Saturday, March 12, 2011

Concern about food, fuel shortages in wake of Japan disasters

Nicky Washida scoured her central Tokyo neighborhood looking for food Saturday, but was unsuccessful.

The convenience stores had already been stripped of food, batteries and most supplies when she visited in the wake of the previous day's massive 8.9-magnitude earthquake. She was hoping they had been able to restock, she wrote in a CNN iReport.

But on Saturday, the local shopping center was closed. And at the convenience stories, only alcohol-free beer and green tea-flavored candy remained.

"The one supermarket that is still open is so packed I couldn't even get through the doors," said Washida, a British woman who lives in Tokyo with her Japanese husband and their three children, ages 6, 4 and 1. "People in Tokyo seem to be panic-buying under the assumption that food will not be getting through to Tokyo for the next few days."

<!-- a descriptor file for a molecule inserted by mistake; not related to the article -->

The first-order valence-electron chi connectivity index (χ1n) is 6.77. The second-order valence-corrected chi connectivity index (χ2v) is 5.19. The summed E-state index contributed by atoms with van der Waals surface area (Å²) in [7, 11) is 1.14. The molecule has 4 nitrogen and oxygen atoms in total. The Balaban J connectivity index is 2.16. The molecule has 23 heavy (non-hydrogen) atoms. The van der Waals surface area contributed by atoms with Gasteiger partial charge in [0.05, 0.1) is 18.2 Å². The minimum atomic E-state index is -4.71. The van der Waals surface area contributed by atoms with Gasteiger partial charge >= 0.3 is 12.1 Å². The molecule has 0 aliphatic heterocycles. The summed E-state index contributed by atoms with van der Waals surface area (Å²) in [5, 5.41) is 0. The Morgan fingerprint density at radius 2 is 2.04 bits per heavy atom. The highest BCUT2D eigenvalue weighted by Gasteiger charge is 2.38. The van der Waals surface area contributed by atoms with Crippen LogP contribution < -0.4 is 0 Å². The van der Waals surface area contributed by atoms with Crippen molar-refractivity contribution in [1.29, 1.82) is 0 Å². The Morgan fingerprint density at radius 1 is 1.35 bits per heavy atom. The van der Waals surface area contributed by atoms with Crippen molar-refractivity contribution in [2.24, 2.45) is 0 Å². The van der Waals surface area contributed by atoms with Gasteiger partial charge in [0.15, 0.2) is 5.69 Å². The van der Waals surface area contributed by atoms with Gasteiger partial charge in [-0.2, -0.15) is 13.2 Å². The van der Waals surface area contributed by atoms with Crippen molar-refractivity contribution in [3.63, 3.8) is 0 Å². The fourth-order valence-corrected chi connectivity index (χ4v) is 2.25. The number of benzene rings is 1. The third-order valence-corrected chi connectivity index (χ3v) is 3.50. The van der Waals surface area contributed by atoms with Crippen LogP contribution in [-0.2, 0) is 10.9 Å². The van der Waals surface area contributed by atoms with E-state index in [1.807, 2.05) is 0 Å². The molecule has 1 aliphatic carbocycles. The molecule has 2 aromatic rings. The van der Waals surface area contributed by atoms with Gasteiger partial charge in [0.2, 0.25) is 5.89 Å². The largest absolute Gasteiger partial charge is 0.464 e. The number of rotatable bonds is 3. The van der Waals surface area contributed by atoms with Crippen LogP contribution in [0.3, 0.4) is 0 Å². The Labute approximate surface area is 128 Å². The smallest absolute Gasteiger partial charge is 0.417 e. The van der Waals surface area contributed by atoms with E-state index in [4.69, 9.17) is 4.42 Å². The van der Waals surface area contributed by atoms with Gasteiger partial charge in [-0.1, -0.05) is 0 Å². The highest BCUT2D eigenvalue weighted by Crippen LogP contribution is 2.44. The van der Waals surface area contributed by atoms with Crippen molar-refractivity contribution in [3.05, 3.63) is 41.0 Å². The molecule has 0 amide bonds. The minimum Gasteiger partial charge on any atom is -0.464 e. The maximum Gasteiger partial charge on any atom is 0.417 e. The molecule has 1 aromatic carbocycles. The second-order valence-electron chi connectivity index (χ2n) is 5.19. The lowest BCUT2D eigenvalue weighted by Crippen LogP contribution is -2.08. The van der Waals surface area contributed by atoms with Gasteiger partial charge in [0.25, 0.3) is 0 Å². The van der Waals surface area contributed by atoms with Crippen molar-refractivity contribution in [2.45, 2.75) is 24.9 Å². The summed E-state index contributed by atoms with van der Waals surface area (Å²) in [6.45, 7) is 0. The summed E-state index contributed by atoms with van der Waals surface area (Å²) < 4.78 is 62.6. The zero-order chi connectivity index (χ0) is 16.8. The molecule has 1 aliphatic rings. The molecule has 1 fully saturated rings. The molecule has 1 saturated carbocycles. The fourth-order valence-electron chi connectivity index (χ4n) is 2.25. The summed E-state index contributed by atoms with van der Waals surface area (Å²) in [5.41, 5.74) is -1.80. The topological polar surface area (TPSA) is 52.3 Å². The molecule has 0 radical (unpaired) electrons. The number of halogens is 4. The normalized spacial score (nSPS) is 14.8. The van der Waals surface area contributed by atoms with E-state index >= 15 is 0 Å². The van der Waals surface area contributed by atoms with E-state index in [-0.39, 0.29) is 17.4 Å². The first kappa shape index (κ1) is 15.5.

Stores across the city were mostly sold out of bread Saturday, said iReporter David Powell, who sent in photos of shelves bare but for a few rolls. While some loaves and rolls were available, he said, they were selling fast, as were dairy products. (read more)

Long lines persisted at food stores and at the pump as concern grew in Tokyo that food and fuel shortages may arise in the aftermath of the earthquake, which spawned a tsunami that devastated coastal areas of northeastern Japan.

Gas sales were being limited to 20 liters (5.3 gallons) per car, Powell said.